by • January 18, 2016 • No Comments
It is been a few weeks since we’ve written of Graphene 3D Lab, which is kind of unusual; since their inception in 2014, they’ve been steadily pumping out new product after new product, patent application after patent application. The 3D printing industry, and the innovation industry in general, has been buzzing of graphene as a “miracle material,” and Graphene 3D Lab has been way out in front of eachone else in the race to begin printing with it. They haven’t yet turn it intod a pure graphene filament, but they have incorporated the material into several of their products, which include a conductive graphene/PLA composite filament.
In addition to working with graphene, the company has turn it intod a line of filaments in a variety of specialty materials, which include wood, glow in the dark, and, of course, conductive. Their latest product is a magnetic filament, which is now on the market of Graphene 3D Lab’s filament keep, BlackMagic3D, as well as of Amazon. Made of a ferro-magnetic PLA material, the iron-based filament is mentioned as being perfect for 3D printing industrial components such as sensors, motors and mechanical actuators.
“It has always been the objective of Graphene 3D to turn it into new opportunities for 3D printing. With each functional filament we commence to the market, the types of 3D projects which can be that successfully printed expands exponentially,” said Elena Polyakova, Co-CEO of Graphene 3D. “As this filament is perfectly suited to switches, sensors and actuators, we in addition assume this new functionality can challenge additional traditional manufacturers to examine incorporating additional 3D printing innovation into their making processes.”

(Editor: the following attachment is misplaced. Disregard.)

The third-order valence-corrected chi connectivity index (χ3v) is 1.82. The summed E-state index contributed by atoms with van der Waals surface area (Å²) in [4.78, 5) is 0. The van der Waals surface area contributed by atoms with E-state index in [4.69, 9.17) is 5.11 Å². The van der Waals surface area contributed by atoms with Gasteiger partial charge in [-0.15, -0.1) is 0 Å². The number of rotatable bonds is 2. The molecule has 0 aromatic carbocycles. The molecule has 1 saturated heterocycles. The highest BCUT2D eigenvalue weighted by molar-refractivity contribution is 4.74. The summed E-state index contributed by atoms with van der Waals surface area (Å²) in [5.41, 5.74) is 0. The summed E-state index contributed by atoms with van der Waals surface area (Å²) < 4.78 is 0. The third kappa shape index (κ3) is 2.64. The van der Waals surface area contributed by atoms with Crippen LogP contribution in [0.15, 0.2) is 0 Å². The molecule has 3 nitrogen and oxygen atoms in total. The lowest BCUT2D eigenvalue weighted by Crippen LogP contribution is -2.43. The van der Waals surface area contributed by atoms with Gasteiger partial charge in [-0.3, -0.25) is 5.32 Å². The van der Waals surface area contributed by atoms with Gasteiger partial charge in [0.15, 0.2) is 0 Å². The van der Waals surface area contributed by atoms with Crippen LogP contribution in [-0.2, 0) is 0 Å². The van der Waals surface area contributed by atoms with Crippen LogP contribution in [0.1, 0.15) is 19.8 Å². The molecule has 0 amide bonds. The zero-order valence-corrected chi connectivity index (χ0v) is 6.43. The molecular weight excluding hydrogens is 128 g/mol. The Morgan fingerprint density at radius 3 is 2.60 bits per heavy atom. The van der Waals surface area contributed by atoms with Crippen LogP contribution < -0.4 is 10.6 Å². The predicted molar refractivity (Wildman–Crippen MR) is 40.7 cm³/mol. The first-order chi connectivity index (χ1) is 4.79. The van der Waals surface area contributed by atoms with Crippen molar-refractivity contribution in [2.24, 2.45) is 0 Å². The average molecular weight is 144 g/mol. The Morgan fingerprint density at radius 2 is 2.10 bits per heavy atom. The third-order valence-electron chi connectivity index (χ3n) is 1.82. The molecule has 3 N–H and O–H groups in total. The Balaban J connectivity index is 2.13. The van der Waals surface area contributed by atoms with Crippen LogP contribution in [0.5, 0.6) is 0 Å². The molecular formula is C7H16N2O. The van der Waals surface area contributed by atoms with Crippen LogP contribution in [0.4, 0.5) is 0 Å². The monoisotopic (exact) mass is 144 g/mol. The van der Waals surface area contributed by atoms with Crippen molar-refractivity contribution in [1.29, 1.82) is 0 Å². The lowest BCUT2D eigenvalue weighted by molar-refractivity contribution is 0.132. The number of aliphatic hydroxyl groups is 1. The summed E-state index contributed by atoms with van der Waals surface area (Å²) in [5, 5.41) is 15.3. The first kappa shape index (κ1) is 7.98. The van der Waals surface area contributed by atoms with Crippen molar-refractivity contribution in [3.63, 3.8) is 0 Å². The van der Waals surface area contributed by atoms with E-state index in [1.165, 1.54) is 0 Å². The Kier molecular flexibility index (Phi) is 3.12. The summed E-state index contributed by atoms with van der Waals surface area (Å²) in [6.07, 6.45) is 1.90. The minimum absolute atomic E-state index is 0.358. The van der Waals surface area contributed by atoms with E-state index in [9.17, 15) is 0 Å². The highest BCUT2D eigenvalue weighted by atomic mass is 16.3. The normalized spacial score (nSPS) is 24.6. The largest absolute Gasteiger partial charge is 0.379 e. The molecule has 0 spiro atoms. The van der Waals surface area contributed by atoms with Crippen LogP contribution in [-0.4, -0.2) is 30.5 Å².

The magnetic filament is on the market in 1.75 mm diameter, in 350-gram quantities for $39.99. The color is flat black, giving printed objects a cast iron appearance. Because of the iron content, the filament is additional brittle and abrasive than standard PLA, so assume a few increased wear on your nozzle; Graphene 3D Labs suggests doing a initially level adjustment and via a sizeabler or wear-resistant nozzle for longer prints. Unlike other iron products, yet, it’s unlikely to rust.
The filament quite does carry a powerful magnetic charge; for most results, Graphene 3D Labs recommends via neodymium iron boron (NdFeB) or samarium cobalt (SmCo) magnets with it. The filament prints at a temperature of 215° to 225° Celsius; a heated bed can be utilized at 60° but is not required. Print speed is of 60 to 80 mm/s.
Besides the numerous industrial applications the filament is assumeed to lend itself to, it has a lot of future in education. Magnets are fun by themselves, but having kids 3D print their own magnets is another excellent way to incorporate 3D printing into science classes. And Graphene 3D Labs is not done yet.
“We assume 2016 to be a worthwhile year for Graphene 3D in terms of introducing new functional filaments,” said Daniel Stolyarov, Co-CEO. “We have several new functional filaments in the development pipeline and we assume to release several new filaments throughout the year. Availability of a sizeable selection of functional 3D printing materials ensizeables the capabilities of additive making enabling you to print projects which can just be limited by your imagination.”
by admin • March 5, 2017
by admin • November 28, 2016
by admin • November 28, 2016